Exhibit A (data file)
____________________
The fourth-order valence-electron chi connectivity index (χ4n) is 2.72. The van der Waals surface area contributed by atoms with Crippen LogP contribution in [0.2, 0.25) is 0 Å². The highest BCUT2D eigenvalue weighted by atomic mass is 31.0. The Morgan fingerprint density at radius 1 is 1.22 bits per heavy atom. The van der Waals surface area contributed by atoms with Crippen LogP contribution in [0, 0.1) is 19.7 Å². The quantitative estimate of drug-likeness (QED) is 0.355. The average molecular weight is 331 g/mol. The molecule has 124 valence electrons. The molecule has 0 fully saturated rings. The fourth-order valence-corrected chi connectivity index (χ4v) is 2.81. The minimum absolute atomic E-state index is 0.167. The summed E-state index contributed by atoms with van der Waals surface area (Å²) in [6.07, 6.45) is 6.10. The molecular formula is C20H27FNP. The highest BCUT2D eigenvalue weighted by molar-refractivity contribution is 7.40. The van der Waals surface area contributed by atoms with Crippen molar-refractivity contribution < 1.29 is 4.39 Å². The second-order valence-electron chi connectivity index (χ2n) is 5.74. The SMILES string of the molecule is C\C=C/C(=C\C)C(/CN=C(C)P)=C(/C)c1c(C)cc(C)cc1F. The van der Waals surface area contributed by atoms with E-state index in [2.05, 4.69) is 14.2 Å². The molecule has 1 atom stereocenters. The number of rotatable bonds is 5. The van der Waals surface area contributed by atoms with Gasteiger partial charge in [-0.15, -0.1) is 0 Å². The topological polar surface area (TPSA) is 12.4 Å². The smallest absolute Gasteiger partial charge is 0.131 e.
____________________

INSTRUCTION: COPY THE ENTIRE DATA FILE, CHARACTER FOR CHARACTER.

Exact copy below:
The fourth-order valence-electron chi connectivity index (χ4n) is 2.72. The van der Waals surface area contributed by atoms with Crippen LogP contribution in [0.2, 0.25) is 0 Å². The highest BCUT2D eigenvalue weighted by atomic mass is 31.0. The Morgan fingerprint density at radius 1 is 1.22 bits per heavy atom. The van der Waals surface area contributed by atoms with Crippen LogP contribution in [0, 0.1) is 19.7 Å². The quantitative estimate of drug-likeness (QED) is 0.355. The average molecular weight is 331 g/mol. The molecule has 124 valence electrons. The molecule has 0 fully saturated rings. The fourth-order valence-corrected chi connectivity index (χ4v) is 2.81. The minimum absolute atomic E-state index is 0.167. The summed E-state index contributed by atoms with van der Waals surface area (Å²) in [6.07, 6.45) is 6.10. The molecular formula is C20H27FNP. The highest BCUT2D eigenvalue weighted by molar-refractivity contribution is 7.40. The van der Waals surface area contributed by atoms with Crippen molar-refractivity contribution < 1.29 is 4.39 Å². The second-order valence-electron chi connectivity index (χ2n) is 5.74. The SMILES string of the molecule is C\C=C/C(=C\C)C(/CN=C(C)P)=C(/C)c1c(C)cc(C)cc1F. The van der Waals surface area contributed by atoms with E-state index in [2.05, 4.69) is 14.2 Å². The molecule has 1 atom stereocenters. The number of rotatable bonds is 5. The van der Waals surface area contributed by atoms with Gasteiger partial charge in [-0.15, -0.1) is 0 Å². The topological polar surface area (TPSA) is 12.4 Å². The smallest absolute Gasteiger partial charge is 0.131 e.